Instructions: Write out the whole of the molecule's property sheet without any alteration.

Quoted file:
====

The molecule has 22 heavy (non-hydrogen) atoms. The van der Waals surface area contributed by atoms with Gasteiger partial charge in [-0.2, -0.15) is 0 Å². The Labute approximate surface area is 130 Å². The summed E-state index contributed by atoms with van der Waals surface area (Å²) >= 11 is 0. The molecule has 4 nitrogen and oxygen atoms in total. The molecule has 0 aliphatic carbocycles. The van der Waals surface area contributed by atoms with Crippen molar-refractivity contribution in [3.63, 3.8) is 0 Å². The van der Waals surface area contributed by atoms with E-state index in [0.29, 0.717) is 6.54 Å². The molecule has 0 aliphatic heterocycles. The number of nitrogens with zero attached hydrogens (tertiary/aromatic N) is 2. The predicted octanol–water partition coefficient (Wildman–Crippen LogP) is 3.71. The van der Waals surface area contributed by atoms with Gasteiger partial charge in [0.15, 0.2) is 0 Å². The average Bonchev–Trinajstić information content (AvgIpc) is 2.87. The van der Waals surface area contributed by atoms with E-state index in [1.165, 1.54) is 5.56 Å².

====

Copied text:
The molecule has 22 heavy (non-hydrogen) atoms. The van der Waals surface area contributed by atoms with Gasteiger partial charge in [-0.2, -0.15) is 0 Å². The Labute approximate surface area is 130 Å². The summed E-state index contributed by atoms with van der Waals surface area (Å²) >= 11 is 0. The molecule has 4 nitrogen and oxygen atoms in total. The molecule has 0 aliphatic carbocycles. The van der Waals surface area contributed by atoms with Crippen molar-refractivity contribution in [3.63, 3.8) is 0 Å². The van der Waals surface area contributed by atoms with E-state index in [0.29, 0.717) is 6.54 Å². The molecule has 0 aliphatic heterocycles. The number of nitrogens with zero attached hydrogens (tertiary/aromatic N) is 2. The predicted octanol–water partition coefficient (Wildman–Crippen LogP) is 3.71. The van der Waals surface area contributed by atoms with Gasteiger partial charge in [0.15, 0.2) is 0 Å². The average Bonchev–Trinajstić information content (AvgIpc) is 2.87. The van der Waals surface area contributed by atoms with E-state index in [1.165, 1.54) is 5.56 Å².